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Farm marketing plans

John Yost Published on 31 May 2010

Whether it is a conscious action or not, we are all engaged in risk management planning. Prepaying for seed and fertilizer, planning crop rotations, farming in multiple locations and signing up for crop/farm insurance are all considered risk management activities.

With all the effort typically put into risk management, I am still surprised at how many producers say their marketing plan is all in their head.

It is difficult to stress how important, and valuable, a written marketing plan can be. Written marketing plans give you a frame work for making marketing decisions and allow you to analyze what was successful or what could be done better. The plan can be broken down into six areas:

1. Goals
Typical plans begin with a statement of short- and long-term goals. By expressing your goals, you are able to reflect on what you are trying to do. This would include your cost of production, cash flow projections, needs related to business expansion and profitability, retirement savings, college expenses and household needs.

2. Resources
After you have identified your price goals, you should make a list of your resources. What crops, and how many acres of each, will you plant in the coming year? What is your expected production? What is the highest/lowest production you could expect? How much on-farm storage do you have? Will you be utilizing crop insurance? What marketing tools are you comfortable utilizing? What percent of the crop are you comfortable marketing in advance, and how far in the future are you willing to go?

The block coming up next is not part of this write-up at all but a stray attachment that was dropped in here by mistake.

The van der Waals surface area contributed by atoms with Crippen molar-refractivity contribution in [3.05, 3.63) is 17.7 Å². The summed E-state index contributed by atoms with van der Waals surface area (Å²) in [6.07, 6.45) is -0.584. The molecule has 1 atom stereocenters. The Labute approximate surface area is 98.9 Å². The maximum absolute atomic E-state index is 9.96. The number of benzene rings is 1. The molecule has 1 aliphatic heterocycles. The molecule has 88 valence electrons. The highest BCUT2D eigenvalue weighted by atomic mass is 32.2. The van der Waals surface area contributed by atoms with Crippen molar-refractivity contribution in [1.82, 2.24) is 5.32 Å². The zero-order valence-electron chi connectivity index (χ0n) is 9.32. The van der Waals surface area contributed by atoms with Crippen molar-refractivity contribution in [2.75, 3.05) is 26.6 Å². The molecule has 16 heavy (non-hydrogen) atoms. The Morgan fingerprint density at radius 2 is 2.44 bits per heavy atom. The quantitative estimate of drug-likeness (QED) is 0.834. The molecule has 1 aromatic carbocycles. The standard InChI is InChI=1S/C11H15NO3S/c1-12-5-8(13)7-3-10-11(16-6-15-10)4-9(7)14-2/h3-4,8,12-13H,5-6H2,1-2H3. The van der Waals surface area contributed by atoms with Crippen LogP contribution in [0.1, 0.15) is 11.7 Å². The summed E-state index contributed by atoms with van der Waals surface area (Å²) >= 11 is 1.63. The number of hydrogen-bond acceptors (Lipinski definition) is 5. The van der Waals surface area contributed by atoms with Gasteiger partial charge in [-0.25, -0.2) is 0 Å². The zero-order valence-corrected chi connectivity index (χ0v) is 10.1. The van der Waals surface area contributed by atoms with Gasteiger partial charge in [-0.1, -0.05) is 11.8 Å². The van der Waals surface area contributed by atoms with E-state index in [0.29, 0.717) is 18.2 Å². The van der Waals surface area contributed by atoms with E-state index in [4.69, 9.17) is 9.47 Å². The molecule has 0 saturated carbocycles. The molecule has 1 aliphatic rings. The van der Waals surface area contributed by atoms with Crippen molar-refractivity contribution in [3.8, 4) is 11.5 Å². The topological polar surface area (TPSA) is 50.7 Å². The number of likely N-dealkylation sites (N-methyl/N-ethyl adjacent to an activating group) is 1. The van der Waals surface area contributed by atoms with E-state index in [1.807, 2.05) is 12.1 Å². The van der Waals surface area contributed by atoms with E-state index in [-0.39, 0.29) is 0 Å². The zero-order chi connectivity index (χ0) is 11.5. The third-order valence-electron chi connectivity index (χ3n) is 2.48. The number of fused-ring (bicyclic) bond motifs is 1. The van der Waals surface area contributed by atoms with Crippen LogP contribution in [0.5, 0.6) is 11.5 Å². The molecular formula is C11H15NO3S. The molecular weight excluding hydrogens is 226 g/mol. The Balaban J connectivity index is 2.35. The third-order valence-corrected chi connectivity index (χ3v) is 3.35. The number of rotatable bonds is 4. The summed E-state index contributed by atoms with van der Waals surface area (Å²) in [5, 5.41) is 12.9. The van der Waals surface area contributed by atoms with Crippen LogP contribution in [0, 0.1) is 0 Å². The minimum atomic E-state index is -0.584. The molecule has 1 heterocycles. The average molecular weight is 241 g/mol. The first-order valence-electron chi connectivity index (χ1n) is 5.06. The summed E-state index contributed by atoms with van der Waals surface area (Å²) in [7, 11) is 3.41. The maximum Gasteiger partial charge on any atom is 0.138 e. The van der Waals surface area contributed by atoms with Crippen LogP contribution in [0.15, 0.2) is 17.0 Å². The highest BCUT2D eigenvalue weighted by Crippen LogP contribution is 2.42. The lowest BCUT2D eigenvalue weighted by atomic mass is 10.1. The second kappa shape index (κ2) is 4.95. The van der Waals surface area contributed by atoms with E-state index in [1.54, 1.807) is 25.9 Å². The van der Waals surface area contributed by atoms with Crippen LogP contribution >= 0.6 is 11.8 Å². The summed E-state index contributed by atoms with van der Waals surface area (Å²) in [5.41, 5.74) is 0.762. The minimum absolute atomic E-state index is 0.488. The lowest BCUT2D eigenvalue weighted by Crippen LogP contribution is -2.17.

3. Market outlook
Next you should include a statement relating to your market outlook. We are all guilty of getting caught up in the “coffee shop talk.” While these discussions can be profitable, it is important to put in writing what you believe will happen. After all, this will justify your marketing timeline and guide your ultimate decision of whether or not to make a sale.

4. Timeline
At this point you can take all the information and begin identifying when to make your sales. This will include target dates, volume of product to market and what tools you will utilize to make the sale. As you make sales, record what you did and provide an explanation of any deviations from the plan.

5. Strategies
This is where you record your “What if” thoughts. What will you do if the market surges above, or falls below, your price expectations? Are you willing to market more of your crop if price climbs? How much more? If price falls, how long are you willing to wait before you make another sale? What will you do with the crop that you cannot store on farm?

6. Evaluation
As you move through the marketing year, and at the end of your marketing year, go back and evaluate your plan. Determine if your sales satisfied your cash flow needs. Did the market follow your expectations? Were the marketing tools you utilized the best to “take what the market gave you”? In the end, don’t be a slave to the plan, but allow it to guide your marketing decisions.  FG

Excerpts from Ohio Ag Manager, February 2010

John Yost
Extension Educator
Ohio State University